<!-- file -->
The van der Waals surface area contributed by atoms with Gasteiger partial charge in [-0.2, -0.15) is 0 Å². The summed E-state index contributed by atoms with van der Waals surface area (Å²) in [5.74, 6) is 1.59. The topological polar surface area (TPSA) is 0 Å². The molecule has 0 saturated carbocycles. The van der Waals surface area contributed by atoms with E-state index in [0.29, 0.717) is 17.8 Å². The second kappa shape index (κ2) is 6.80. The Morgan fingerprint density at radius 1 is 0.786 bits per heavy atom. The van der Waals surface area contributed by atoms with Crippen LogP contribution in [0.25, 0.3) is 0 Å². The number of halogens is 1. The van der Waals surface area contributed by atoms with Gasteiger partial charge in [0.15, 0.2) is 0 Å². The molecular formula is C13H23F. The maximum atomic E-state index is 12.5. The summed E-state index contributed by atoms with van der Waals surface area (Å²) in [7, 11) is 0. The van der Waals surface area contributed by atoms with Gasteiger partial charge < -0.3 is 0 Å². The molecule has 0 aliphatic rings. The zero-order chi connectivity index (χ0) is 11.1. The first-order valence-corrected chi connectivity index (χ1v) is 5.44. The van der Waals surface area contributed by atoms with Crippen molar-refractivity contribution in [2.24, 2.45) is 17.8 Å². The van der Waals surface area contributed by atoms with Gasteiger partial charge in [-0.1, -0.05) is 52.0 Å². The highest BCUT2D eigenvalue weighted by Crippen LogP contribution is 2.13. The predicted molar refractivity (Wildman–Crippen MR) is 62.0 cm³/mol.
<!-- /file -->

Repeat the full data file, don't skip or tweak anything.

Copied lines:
The van der Waals surface area contributed by atoms with Gasteiger partial charge in [-0.2, -0.15) is 0 Å². The summed E-state index contributed by atoms with van der Waals surface area (Å²) in [5.74, 6) is 1.59. The topological polar surface area (TPSA) is 0 Å². The molecule has 0 saturated carbocycles. The van der Waals surface area contributed by atoms with E-state index in [0.29, 0.717) is 17.8 Å². The second kappa shape index (κ2) is 6.80. The Morgan fingerprint density at radius 1 is 0.786 bits per heavy atom. The van der Waals surface area contributed by atoms with Crippen LogP contribution in [0.25, 0.3) is 0 Å². The number of halogens is 1. The van der Waals surface area contributed by atoms with Gasteiger partial charge in [0.15, 0.2) is 0 Å². The molecular formula is C13H23F. The maximum atomic E-state index is 12.5. The summed E-state index contributed by atoms with van der Waals surface area (Å²) in [7, 11) is 0. The van der Waals surface area contributed by atoms with Gasteiger partial charge < -0.3 is 0 Å². The molecule has 0 aliphatic rings. The zero-order chi connectivity index (χ0) is 11.1. The first-order valence-corrected chi connectivity index (χ1v) is 5.44. The van der Waals surface area contributed by atoms with Crippen molar-refractivity contribution in [2.24, 2.45) is 17.8 Å². The van der Waals surface area contributed by atoms with Gasteiger partial charge in [-0.1, -0.05) is 52.0 Å². The highest BCUT2D eigenvalue weighted by Crippen LogP contribution is 2.13. The predicted molar refractivity (Wildman–Crippen MR) is 62.0 cm³/mol.